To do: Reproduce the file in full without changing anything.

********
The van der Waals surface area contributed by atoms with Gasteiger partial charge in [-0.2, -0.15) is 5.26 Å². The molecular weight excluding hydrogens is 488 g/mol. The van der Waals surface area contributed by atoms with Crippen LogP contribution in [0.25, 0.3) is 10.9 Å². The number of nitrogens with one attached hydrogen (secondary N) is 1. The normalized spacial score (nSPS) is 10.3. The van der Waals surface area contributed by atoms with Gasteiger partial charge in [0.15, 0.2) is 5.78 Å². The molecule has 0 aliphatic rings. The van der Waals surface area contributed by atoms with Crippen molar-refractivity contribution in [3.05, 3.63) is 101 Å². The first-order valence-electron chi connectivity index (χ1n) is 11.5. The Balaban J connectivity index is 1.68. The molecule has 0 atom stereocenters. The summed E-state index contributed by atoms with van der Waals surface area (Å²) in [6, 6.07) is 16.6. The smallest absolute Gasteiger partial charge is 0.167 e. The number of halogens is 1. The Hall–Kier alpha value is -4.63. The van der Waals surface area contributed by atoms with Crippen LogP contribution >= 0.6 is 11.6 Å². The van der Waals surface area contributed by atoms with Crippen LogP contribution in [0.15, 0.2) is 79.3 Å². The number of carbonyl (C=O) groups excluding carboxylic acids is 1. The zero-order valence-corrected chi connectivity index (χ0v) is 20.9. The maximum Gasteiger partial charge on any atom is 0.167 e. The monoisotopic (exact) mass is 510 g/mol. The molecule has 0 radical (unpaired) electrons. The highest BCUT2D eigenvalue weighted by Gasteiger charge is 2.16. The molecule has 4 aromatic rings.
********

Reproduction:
The van der Waals surface area contributed by atoms with Gasteiger partial charge in [-0.2, -0.15) is 5.26 Å². The molecular weight excluding hydrogens is 488 g/mol. The van der Waals surface area contributed by atoms with Crippen LogP contribution in [0.25, 0.3) is 10.9 Å². The number of nitrogens with one attached hydrogen (secondary N) is 1. The normalized spacial score (nSPS) is 10.3. The van der Waals surface area contributed by atoms with Gasteiger partial charge in [0.15, 0.2) is 5.78 Å². The molecule has 0 aliphatic rings. The van der Waals surface area contributed by atoms with Crippen molar-refractivity contribution in [3.05, 3.63) is 101 Å². The first-order valence-electron chi connectivity index (χ1n) is 11.5. The Balaban J connectivity index is 1.68. The molecule has 0 atom stereocenters. The summed E-state index contributed by atoms with van der Waals surface area (Å²) in [6, 6.07) is 16.6. The smallest absolute Gasteiger partial charge is 0.167 e. The number of halogens is 1. The Hall–Kier alpha value is -4.63. The van der Waals surface area contributed by atoms with Crippen LogP contribution >= 0.6 is 11.6 Å². The van der Waals surface area contributed by atoms with Crippen LogP contribution in [0.15, 0.2) is 79.3 Å². The number of carbonyl (C=O) groups excluding carboxylic acids is 1. The zero-order valence-corrected chi connectivity index (χ0v) is 20.9. The maximum Gasteiger partial charge on any atom is 0.167 e. The monoisotopic (exact) mass is 510 g/mol. The molecule has 0 radical (unpaired) electrons. The highest BCUT2D eigenvalue weighted by Gasteiger charge is 2.16. The molecule has 4 aromatic rings.